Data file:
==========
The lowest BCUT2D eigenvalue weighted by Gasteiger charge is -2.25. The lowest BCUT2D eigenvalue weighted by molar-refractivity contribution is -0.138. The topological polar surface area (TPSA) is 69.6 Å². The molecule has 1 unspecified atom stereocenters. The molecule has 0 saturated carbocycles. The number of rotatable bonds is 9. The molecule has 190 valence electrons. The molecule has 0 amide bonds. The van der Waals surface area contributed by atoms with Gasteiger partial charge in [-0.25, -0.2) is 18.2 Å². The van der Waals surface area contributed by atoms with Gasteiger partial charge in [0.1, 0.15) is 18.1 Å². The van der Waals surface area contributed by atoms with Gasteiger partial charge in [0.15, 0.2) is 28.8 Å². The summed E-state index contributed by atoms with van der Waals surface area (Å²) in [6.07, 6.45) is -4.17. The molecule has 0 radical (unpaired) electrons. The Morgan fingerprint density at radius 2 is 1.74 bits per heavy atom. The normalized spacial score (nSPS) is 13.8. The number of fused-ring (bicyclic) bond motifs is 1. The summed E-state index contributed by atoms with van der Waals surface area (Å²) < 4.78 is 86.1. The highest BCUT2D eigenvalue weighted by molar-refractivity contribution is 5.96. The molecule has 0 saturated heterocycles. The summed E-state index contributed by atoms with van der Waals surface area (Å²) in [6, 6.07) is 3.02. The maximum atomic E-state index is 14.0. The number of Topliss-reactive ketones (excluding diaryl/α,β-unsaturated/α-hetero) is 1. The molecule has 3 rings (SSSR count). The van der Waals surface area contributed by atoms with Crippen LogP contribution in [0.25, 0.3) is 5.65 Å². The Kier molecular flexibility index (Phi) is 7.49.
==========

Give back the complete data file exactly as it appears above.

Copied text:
The lowest BCUT2D eigenvalue weighted by Gasteiger charge is -2.25. The lowest BCUT2D eigenvalue weighted by molar-refractivity contribution is -0.138. The topological polar surface area (TPSA) is 69.6 Å². The molecule has 1 unspecified atom stereocenters. The molecule has 0 saturated carbocycles. The number of rotatable bonds is 9. The molecule has 190 valence electrons. The molecule has 0 amide bonds. The van der Waals surface area contributed by atoms with Gasteiger partial charge in [-0.25, -0.2) is 18.2 Å². The van der Waals surface area contributed by atoms with Gasteiger partial charge in [0.1, 0.15) is 18.1 Å². The van der Waals surface area contributed by atoms with Gasteiger partial charge in [0.15, 0.2) is 28.8 Å². The summed E-state index contributed by atoms with van der Waals surface area (Å²) in [6.07, 6.45) is -4.17. The molecule has 0 radical (unpaired) electrons. The Morgan fingerprint density at radius 2 is 1.74 bits per heavy atom. The normalized spacial score (nSPS) is 13.8. The number of fused-ring (bicyclic) bond motifs is 1. The summed E-state index contributed by atoms with van der Waals surface area (Å²) < 4.78 is 86.1. The highest BCUT2D eigenvalue weighted by molar-refractivity contribution is 5.96. The molecule has 0 saturated heterocycles. The summed E-state index contributed by atoms with van der Waals surface area (Å²) in [6, 6.07) is 3.02. The maximum atomic E-state index is 14.0. The number of Topliss-reactive ketones (excluding diaryl/α,β-unsaturated/α-hetero) is 1. The molecule has 3 rings (SSSR count). The van der Waals surface area contributed by atoms with Crippen LogP contribution in [0.25, 0.3) is 5.65 Å². The Kier molecular flexibility index (Phi) is 7.49.